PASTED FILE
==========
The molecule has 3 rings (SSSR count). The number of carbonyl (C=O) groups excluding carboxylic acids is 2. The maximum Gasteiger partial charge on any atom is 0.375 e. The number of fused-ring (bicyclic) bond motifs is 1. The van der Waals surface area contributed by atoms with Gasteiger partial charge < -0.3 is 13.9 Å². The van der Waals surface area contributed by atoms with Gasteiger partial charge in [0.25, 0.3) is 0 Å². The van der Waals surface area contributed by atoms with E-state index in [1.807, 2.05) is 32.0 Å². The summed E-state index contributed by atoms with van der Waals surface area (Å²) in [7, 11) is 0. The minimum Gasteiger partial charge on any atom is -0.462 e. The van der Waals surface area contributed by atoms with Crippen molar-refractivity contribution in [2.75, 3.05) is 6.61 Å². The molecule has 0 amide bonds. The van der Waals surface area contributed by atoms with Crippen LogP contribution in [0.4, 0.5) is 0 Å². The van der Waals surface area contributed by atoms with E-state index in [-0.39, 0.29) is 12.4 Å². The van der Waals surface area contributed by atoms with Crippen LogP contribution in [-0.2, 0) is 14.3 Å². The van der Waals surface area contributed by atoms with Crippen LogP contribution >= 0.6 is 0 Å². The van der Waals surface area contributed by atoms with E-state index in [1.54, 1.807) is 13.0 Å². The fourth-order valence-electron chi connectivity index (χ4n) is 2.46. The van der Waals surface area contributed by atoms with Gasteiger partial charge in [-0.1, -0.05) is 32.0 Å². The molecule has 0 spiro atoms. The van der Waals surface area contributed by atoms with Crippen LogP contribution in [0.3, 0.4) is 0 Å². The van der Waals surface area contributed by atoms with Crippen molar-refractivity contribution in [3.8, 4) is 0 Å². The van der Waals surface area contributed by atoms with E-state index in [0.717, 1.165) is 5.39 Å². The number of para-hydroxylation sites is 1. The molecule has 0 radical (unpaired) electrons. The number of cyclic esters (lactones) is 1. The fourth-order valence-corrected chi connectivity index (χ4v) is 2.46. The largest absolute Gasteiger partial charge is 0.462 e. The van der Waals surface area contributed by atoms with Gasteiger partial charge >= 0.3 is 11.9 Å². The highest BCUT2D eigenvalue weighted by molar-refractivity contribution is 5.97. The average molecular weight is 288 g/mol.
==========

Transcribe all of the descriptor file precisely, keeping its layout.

The molecule has 3 rings (SSSR count). The number of carbonyl (C=O) groups excluding carboxylic acids is 2. The maximum Gasteiger partial charge on any atom is 0.375 e. The number of fused-ring (bicyclic) bond motifs is 1. The van der Waals surface area contributed by atoms with Gasteiger partial charge < -0.3 is 13.9 Å². The van der Waals surface area contributed by atoms with Gasteiger partial charge in [0.25, 0.3) is 0 Å². The van der Waals surface area contributed by atoms with E-state index in [1.807, 2.05) is 32.0 Å². The summed E-state index contributed by atoms with van der Waals surface area (Å²) in [7, 11) is 0. The minimum Gasteiger partial charge on any atom is -0.462 e. The van der Waals surface area contributed by atoms with Crippen molar-refractivity contribution in [2.75, 3.05) is 6.61 Å². The molecule has 0 amide bonds. The van der Waals surface area contributed by atoms with Crippen LogP contribution in [0.4, 0.5) is 0 Å². The van der Waals surface area contributed by atoms with E-state index in [-0.39, 0.29) is 12.4 Å². The van der Waals surface area contributed by atoms with Crippen LogP contribution in [-0.2, 0) is 14.3 Å². The van der Waals surface area contributed by atoms with Crippen LogP contribution >= 0.6 is 0 Å². The van der Waals surface area contributed by atoms with E-state index in [1.54, 1.807) is 13.0 Å². The fourth-order valence-electron chi connectivity index (χ4n) is 2.46. The van der Waals surface area contributed by atoms with Gasteiger partial charge in [-0.1, -0.05) is 32.0 Å². The molecule has 0 spiro atoms. The van der Waals surface area contributed by atoms with Crippen LogP contribution in [0.3, 0.4) is 0 Å². The van der Waals surface area contributed by atoms with Crippen molar-refractivity contribution in [3.8, 4) is 0 Å². The van der Waals surface area contributed by atoms with E-state index in [0.717, 1.165) is 5.39 Å². The number of para-hydroxylation sites is 1. The molecule has 0 radical (unpaired) electrons. The number of cyclic esters (lactones) is 1. The fourth-order valence-corrected chi connectivity index (χ4v) is 2.46. The largest absolute Gasteiger partial charge is 0.462 e. The van der Waals surface area contributed by atoms with Gasteiger partial charge >= 0.3 is 11.9 Å². The highest BCUT2D eigenvalue weighted by molar-refractivity contribution is 5.97. The average molecular weight is 288 g/mol.